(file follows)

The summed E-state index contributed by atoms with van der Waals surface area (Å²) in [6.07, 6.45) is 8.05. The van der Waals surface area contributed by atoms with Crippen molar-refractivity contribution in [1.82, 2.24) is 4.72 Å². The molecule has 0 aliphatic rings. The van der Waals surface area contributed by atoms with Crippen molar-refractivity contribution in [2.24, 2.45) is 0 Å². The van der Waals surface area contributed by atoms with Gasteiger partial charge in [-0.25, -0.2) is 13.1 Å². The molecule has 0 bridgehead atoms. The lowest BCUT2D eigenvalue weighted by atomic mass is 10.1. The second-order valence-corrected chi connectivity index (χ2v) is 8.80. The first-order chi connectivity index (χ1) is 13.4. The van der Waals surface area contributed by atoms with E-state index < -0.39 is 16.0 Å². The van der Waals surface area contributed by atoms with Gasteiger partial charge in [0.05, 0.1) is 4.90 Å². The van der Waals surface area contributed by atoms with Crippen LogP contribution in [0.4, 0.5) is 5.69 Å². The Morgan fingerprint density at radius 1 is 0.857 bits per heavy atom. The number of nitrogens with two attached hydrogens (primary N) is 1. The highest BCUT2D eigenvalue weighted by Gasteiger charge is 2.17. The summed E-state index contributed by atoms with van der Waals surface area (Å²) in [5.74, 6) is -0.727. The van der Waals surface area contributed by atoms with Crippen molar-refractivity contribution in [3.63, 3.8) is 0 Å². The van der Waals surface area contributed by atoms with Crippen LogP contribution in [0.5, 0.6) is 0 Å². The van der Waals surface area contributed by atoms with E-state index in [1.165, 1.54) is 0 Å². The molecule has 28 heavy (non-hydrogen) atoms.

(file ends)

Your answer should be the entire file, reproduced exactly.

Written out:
The summed E-state index contributed by atoms with van der Waals surface area (Å²) in [6.07, 6.45) is 8.05. The van der Waals surface area contributed by atoms with Crippen molar-refractivity contribution in [1.82, 2.24) is 4.72 Å². The molecule has 0 aliphatic rings. The van der Waals surface area contributed by atoms with Crippen molar-refractivity contribution in [2.24, 2.45) is 0 Å². The van der Waals surface area contributed by atoms with Gasteiger partial charge in [-0.25, -0.2) is 13.1 Å². The molecule has 0 bridgehead atoms. The lowest BCUT2D eigenvalue weighted by atomic mass is 10.1. The second-order valence-corrected chi connectivity index (χ2v) is 8.80. The first-order chi connectivity index (χ1) is 13.4. The van der Waals surface area contributed by atoms with E-state index < -0.39 is 16.0 Å². The van der Waals surface area contributed by atoms with Gasteiger partial charge in [0.05, 0.1) is 4.90 Å². The van der Waals surface area contributed by atoms with Crippen LogP contribution in [0.4, 0.5) is 5.69 Å². The Morgan fingerprint density at radius 1 is 0.857 bits per heavy atom. The number of nitrogens with two attached hydrogens (primary N) is 1. The highest BCUT2D eigenvalue weighted by Gasteiger charge is 2.17. The summed E-state index contributed by atoms with van der Waals surface area (Å²) in [5.74, 6) is -0.727. The van der Waals surface area contributed by atoms with Crippen molar-refractivity contribution in [3.63, 3.8) is 0 Å². The van der Waals surface area contributed by atoms with Crippen LogP contribution in [0.5, 0.6) is 0 Å². The van der Waals surface area contributed by atoms with E-state index in [1.165, 1.54) is 0 Å². The molecule has 28 heavy (non-hydrogen) atoms.